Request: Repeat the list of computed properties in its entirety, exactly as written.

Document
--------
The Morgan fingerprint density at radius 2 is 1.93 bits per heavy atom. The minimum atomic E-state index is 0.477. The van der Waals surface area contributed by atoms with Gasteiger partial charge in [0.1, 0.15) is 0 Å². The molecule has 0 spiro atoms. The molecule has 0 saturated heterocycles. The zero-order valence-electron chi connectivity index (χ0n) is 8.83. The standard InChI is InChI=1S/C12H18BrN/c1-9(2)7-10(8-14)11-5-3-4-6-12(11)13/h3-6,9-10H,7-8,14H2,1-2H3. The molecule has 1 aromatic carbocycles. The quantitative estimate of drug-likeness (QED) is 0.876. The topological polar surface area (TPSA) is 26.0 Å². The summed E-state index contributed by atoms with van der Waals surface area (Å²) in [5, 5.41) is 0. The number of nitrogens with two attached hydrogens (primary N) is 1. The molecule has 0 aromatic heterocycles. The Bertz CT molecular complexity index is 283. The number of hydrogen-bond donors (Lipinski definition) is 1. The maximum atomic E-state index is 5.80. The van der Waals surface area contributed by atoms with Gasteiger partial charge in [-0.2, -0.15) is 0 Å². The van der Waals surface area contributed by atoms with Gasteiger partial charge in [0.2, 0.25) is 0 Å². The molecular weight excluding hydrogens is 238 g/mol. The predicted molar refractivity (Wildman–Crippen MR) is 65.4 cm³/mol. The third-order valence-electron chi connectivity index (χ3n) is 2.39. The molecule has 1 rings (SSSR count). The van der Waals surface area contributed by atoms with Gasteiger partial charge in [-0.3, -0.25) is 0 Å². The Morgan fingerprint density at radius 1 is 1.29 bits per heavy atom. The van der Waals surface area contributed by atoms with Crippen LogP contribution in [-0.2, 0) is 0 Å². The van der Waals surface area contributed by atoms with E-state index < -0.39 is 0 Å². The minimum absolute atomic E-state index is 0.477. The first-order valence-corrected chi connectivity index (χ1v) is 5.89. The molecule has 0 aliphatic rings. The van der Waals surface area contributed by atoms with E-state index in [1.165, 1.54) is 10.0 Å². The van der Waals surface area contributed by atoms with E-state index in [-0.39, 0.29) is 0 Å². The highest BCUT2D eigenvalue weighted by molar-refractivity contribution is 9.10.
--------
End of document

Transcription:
The Morgan fingerprint density at radius 2 is 1.93 bits per heavy atom. The minimum atomic E-state index is 0.477. The van der Waals surface area contributed by atoms with Gasteiger partial charge in [0.1, 0.15) is 0 Å². The molecule has 0 spiro atoms. The molecule has 0 saturated heterocycles. The zero-order valence-electron chi connectivity index (χ0n) is 8.83. The standard InChI is InChI=1S/C12H18BrN/c1-9(2)7-10(8-14)11-5-3-4-6-12(11)13/h3-6,9-10H,7-8,14H2,1-2H3. The molecule has 1 aromatic carbocycles. The quantitative estimate of drug-likeness (QED) is 0.876. The topological polar surface area (TPSA) is 26.0 Å². The summed E-state index contributed by atoms with van der Waals surface area (Å²) in [5, 5.41) is 0. The number of nitrogens with two attached hydrogens (primary N) is 1. The molecule has 0 aromatic heterocycles. The Bertz CT molecular complexity index is 283. The number of hydrogen-bond donors (Lipinski definition) is 1. The maximum atomic E-state index is 5.80. The van der Waals surface area contributed by atoms with Gasteiger partial charge in [-0.2, -0.15) is 0 Å². The van der Waals surface area contributed by atoms with Gasteiger partial charge in [0.2, 0.25) is 0 Å². The molecular weight excluding hydrogens is 238 g/mol. The predicted molar refractivity (Wildman–Crippen MR) is 65.4 cm³/mol. The third-order valence-electron chi connectivity index (χ3n) is 2.39. The molecule has 1 rings (SSSR count). The van der Waals surface area contributed by atoms with Gasteiger partial charge in [-0.3, -0.25) is 0 Å². The Morgan fingerprint density at radius 1 is 1.29 bits per heavy atom. The van der Waals surface area contributed by atoms with Crippen LogP contribution in [-0.2, 0) is 0 Å². The van der Waals surface area contributed by atoms with E-state index < -0.39 is 0 Å². The minimum absolute atomic E-state index is 0.477. The first-order valence-corrected chi connectivity index (χ1v) is 5.89. The molecule has 0 aliphatic rings. The van der Waals surface area contributed by atoms with E-state index in [1.165, 1.54) is 10.0 Å². The van der Waals surface area contributed by atoms with E-state index in [-0.39, 0.29) is 0 Å². The highest BCUT2D eigenvalue weighted by molar-refractivity contribution is 9.10.